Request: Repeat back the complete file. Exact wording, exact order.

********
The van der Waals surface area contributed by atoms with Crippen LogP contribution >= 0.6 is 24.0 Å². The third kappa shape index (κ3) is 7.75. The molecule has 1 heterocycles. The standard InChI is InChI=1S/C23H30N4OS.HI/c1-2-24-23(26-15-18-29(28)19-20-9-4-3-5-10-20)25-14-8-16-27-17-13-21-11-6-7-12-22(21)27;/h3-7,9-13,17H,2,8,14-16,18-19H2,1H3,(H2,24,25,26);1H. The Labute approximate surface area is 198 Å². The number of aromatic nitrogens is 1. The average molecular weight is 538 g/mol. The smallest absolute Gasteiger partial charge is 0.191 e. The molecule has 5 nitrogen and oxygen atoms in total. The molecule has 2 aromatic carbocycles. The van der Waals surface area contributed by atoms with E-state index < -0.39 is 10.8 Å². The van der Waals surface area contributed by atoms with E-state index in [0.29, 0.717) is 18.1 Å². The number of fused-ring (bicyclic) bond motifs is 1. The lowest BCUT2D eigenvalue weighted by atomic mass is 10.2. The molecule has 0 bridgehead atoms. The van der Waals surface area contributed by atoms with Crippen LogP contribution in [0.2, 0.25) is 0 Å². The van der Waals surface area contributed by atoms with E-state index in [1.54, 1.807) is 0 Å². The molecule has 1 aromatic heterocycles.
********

The van der Waals surface area contributed by atoms with Crippen LogP contribution >= 0.6 is 24.0 Å². The third kappa shape index (κ3) is 7.75. The molecule has 1 heterocycles. The standard InChI is InChI=1S/C23H30N4OS.HI/c1-2-24-23(26-15-18-29(28)19-20-9-4-3-5-10-20)25-14-8-16-27-17-13-21-11-6-7-12-22(21)27;/h3-7,9-13,17H,2,8,14-16,18-19H2,1H3,(H2,24,25,26);1H. The Labute approximate surface area is 198 Å². The number of aromatic nitrogens is 1. The average molecular weight is 538 g/mol. The smallest absolute Gasteiger partial charge is 0.191 e. The molecule has 5 nitrogen and oxygen atoms in total. The molecule has 2 aromatic carbocycles. The van der Waals surface area contributed by atoms with E-state index < -0.39 is 10.8 Å². The van der Waals surface area contributed by atoms with E-state index in [0.29, 0.717) is 18.1 Å². The number of fused-ring (bicyclic) bond motifs is 1. The lowest BCUT2D eigenvalue weighted by atomic mass is 10.2. The molecule has 0 bridgehead atoms. The van der Waals surface area contributed by atoms with Crippen LogP contribution in [0.2, 0.25) is 0 Å². The van der Waals surface area contributed by atoms with E-state index in [1.54, 1.807) is 0 Å². The molecule has 1 aromatic heterocycles.